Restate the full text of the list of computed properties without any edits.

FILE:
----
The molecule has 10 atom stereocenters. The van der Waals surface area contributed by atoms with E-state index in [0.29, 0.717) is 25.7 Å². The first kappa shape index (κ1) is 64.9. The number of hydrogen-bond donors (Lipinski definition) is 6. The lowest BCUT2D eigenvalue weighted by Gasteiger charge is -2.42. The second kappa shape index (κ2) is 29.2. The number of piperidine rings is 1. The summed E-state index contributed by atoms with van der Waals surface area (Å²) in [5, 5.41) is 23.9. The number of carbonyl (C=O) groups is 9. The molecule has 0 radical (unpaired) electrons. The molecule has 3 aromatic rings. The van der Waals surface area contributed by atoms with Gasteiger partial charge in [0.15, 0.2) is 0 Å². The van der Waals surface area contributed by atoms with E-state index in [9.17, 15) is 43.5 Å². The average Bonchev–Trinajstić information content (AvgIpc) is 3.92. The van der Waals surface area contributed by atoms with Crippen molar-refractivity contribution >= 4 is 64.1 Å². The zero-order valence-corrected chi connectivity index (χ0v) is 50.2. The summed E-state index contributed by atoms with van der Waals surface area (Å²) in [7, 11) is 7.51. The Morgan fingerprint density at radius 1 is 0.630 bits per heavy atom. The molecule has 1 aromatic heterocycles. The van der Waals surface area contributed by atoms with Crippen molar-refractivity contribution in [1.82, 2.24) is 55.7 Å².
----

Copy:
The molecule has 10 atom stereocenters. The van der Waals surface area contributed by atoms with E-state index in [0.29, 0.717) is 25.7 Å². The first kappa shape index (κ1) is 64.9. The number of hydrogen-bond donors (Lipinski definition) is 6. The lowest BCUT2D eigenvalue weighted by Gasteiger charge is -2.42. The second kappa shape index (κ2) is 29.2. The number of piperidine rings is 1. The summed E-state index contributed by atoms with van der Waals surface area (Å²) in [5, 5.41) is 23.9. The number of carbonyl (C=O) groups is 9. The molecule has 0 radical (unpaired) electrons. The molecule has 3 aromatic rings. The van der Waals surface area contributed by atoms with Gasteiger partial charge in [0.15, 0.2) is 0 Å². The van der Waals surface area contributed by atoms with E-state index in [9.17, 15) is 43.5 Å². The average Bonchev–Trinajstić information content (AvgIpc) is 3.92. The van der Waals surface area contributed by atoms with Crippen molar-refractivity contribution >= 4 is 64.1 Å². The zero-order valence-corrected chi connectivity index (χ0v) is 50.2. The summed E-state index contributed by atoms with van der Waals surface area (Å²) in [7, 11) is 7.51. The Morgan fingerprint density at radius 1 is 0.630 bits per heavy atom. The molecule has 1 aromatic heterocycles. The van der Waals surface area contributed by atoms with Crippen molar-refractivity contribution in [1.82, 2.24) is 55.7 Å².